The "shadow docket" refers to the set of expedited cases that the Supreme Court agrees to review outside of its standard "merits" docket. Shadow docket cases don't receive the full briefings and standard arguments of cases on the official docket. Critically, shadow docket decisions are not published in the form of a lengthy opinion of the Court justifying the decision. They produce succinct orders, generally issued without legal justification. And while these cases typically receive less attention than cases on the merits docket, they can have significant implications for the law and for individual litigants.
Journalist Dahlia Lithwick explains the origins of the term "shadow docket" and how it has come to refer to the growing number of emergency orders by the Court. Emergency orders of the Court traditionally came in response to important and time-sensitive issues (e.g. an imminent execution) that could not wait until the next term of the Court or which are so urgent that the measured review process would not be feasible. According to Lithwick and scholars such as Prof. Stephen Vladick (Texas Law), the Supreme Court's shadow docket is today more expansive than ever and is now raising questions about the precedent these cases set and the role of the high court more broadly.
Dahlia Lithwick is a contributing editor at Newsweek and senior editor at Slate covering law and the courts. She is the host of the Slate podcast Amicus and the author of the book Lady Justice, Women, the Law, and the Battle to Save America (Penguin Press, 2022).
Law Professors Referenced
The Shadow Docket Explained – an interview with legal journalist, Dahlia Lithwick.
Joel Cohen (“host”): What is this “shadow docket” and why has it become so relevant of late?
The Origin of the "Shadow Docket"
Dahlia Lithwick: So, the term was coined by Professor Will Baude who is not, by the way, a flaming liberal. The shadow docket sounds like a nefarious term for what Justice Alito would say is just the Court's emergency docket and the court has always had an emergency docket because there's executions, right? There's all sorts of last minute things that have to be decided at the 11th hour. The term the shadow docket is in reference to the growing number of cases that are not emergencies that are hustled onto that docket as a way to avoid little things like briefing and oral arguments and meaningful, you know, written opinions and a lot of really big big cases in the last few years have been decided on the shadow docket: (a) some of the religious organizations that were challenging COVID limits on how many people could attend services, decided on the shadow docket; (b) the eviction moratorium, decided on the shadow docket; (c) remained in Mexico decided on the shadow docket; (d) SB-8 the Texas “Vigilante” Bill, decided on the shadow docket.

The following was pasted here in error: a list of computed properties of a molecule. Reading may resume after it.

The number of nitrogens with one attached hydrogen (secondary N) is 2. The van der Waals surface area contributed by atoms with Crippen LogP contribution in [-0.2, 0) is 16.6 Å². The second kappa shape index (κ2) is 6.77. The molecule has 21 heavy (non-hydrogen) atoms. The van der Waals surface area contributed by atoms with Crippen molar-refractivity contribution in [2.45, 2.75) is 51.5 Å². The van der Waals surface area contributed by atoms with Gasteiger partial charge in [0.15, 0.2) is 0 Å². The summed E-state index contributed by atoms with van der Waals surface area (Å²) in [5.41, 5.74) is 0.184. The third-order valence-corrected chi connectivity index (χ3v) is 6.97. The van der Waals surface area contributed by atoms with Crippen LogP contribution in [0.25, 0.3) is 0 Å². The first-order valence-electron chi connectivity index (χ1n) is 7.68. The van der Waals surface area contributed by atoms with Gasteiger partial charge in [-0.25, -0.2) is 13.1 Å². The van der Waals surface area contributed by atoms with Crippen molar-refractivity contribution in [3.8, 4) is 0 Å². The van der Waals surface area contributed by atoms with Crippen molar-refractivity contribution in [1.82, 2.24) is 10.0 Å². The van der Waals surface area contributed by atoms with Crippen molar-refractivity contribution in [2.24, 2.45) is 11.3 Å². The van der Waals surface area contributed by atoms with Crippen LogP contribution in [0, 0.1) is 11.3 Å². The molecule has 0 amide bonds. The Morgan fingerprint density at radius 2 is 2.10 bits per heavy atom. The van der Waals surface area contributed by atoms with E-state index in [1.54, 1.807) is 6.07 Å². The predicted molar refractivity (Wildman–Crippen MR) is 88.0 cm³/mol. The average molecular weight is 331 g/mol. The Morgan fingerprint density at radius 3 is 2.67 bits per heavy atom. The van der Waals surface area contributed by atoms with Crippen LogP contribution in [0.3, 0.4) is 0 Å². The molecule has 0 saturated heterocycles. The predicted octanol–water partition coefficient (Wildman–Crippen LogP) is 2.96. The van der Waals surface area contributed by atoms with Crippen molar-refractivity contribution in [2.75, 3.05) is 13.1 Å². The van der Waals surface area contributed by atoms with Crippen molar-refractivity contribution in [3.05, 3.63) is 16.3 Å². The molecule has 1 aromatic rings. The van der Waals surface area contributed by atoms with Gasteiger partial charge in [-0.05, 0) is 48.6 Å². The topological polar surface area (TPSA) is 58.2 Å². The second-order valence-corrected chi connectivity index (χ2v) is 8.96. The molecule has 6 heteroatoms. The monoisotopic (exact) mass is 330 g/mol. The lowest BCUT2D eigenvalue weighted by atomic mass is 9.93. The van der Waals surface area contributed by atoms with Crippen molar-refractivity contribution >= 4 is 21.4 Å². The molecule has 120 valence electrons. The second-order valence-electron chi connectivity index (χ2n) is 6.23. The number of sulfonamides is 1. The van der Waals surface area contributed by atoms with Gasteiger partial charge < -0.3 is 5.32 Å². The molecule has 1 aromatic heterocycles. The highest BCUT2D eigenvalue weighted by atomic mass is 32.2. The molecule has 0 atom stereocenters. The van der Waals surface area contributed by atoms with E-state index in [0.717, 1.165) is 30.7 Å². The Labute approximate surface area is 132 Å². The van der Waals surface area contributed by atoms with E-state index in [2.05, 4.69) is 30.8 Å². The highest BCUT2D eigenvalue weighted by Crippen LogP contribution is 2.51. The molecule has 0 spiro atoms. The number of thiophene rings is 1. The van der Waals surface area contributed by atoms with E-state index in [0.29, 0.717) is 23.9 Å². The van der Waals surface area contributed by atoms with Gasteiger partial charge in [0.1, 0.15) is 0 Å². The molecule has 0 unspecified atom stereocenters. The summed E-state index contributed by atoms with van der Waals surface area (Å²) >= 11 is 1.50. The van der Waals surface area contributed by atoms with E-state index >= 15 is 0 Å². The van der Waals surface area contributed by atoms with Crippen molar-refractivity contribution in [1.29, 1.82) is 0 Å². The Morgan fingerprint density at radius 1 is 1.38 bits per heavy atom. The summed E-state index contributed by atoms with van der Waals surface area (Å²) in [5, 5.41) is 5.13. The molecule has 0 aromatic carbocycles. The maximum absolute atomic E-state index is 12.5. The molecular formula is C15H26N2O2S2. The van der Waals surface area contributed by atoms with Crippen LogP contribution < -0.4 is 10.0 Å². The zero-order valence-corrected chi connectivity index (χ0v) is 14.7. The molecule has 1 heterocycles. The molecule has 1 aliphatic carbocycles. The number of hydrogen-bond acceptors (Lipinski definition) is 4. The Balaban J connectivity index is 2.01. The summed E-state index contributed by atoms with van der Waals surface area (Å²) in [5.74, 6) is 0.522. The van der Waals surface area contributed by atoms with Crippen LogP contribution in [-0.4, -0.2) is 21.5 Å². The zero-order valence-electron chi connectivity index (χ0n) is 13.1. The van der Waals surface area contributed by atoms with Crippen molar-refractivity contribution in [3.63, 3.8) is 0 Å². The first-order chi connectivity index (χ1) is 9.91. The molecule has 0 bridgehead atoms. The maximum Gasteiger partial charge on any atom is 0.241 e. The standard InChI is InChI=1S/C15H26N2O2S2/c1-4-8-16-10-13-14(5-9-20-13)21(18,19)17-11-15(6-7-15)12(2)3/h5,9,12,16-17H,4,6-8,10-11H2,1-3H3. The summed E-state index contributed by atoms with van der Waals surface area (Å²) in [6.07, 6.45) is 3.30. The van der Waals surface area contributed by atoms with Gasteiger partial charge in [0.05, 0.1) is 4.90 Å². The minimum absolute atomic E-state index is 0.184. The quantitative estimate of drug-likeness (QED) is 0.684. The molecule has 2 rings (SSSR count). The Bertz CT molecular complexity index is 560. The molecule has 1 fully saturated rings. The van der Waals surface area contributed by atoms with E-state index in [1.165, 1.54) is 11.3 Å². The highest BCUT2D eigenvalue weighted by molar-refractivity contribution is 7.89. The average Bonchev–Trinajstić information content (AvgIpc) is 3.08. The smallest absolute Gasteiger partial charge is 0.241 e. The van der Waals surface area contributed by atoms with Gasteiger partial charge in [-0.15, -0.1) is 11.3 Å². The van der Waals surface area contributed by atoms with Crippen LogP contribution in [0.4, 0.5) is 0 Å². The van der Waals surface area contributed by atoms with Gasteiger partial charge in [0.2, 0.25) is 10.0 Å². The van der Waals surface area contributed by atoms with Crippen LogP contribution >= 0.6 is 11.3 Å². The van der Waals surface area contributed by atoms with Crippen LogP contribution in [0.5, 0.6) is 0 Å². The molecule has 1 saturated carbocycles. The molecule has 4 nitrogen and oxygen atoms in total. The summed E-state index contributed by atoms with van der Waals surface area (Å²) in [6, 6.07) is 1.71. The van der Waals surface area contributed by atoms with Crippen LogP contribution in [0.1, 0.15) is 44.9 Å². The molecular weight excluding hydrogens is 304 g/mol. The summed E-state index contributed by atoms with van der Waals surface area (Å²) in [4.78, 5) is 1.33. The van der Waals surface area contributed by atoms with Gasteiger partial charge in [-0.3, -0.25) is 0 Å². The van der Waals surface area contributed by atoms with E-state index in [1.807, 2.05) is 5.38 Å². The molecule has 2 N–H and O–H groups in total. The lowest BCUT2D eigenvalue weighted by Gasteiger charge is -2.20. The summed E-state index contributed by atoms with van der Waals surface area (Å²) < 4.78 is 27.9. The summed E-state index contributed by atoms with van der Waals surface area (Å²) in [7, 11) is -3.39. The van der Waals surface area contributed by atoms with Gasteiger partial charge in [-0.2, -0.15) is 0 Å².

How does a case get onto the shadow docket?
Host: How does something get on the shadow docket?
Dahlia Lithwick: It’s just the posture. It's just brought as a sort of emergency, “This needs to be decided right now.” I should note that the Trump Administration was very very adept at constructing, “this is an emergency, we have to bypass all the intermediate steps and get it before the Court as an emergency.” And in fact, in fairness, some of these things really are emergencies. But when they are not fully litigated, when there's no record, when there's nothing for judges who are supposed to apply this as doctrine… I mean one of the things that was really alarming about the COVID cases was that the instruction on the next COVID case would be like, well why don't you just reference our last shadow docket order. Oh, except it's three lines. And so judges had no idea how to even apply the reasoning, which is the one thing the Supreme Court's supposed to be doing. And I think that there's a way in which when an order pops up at midnight and it's sometimes even unsigned, you don't actually even know what the vote was. It's not even clear, unless it's listed who's dissenting.
Host: So sometimes that's not published. The vote is not published?
How are shadow docket cases published and why are they controversial?
Dahlia Lithwick: Yeah, no I mean it can be. It can just be, we did this. And I guess I would say this: there is a fight going on and this time last year the fight was in high tilt and people like Professor Vladeck were saying this: show your work. It’s the one thing you're supposed to be doing, Supreme Court. And if what you're doing is just showing us the last line of an order on something that affects everyone, like the “remain in Mexico,” or the eviction moratorium or COVID-19 orders, tell us how you got to where you got and let both sides be heard. And Justice Alito gave a speech where he just smacked back, not just at academics who were criticizing the Court but at journalists who are criticizing the Court. I want to be fair and say the Court needs to be able to decide issues on an emergency basis. I think what Professor Vladeck would say, and you should just interview him because he's much better on this than I am, but what he would say is it's the number of cases that are appearing there. It's the import of the cases. These are huge existential issues, and we are now really in the midst of a huge national conversation about public confidence in the Court. The Court has the lowest approval ratings it's ever had. One of the factors is, when the Court is like beavering away at midnight and handing down three sentence orders that nobody understands how it's applied in the future or even who wrote it or who signed it, that is the opposite of transparency. And it's part of why, I think, the public feels that the court is unaccountable.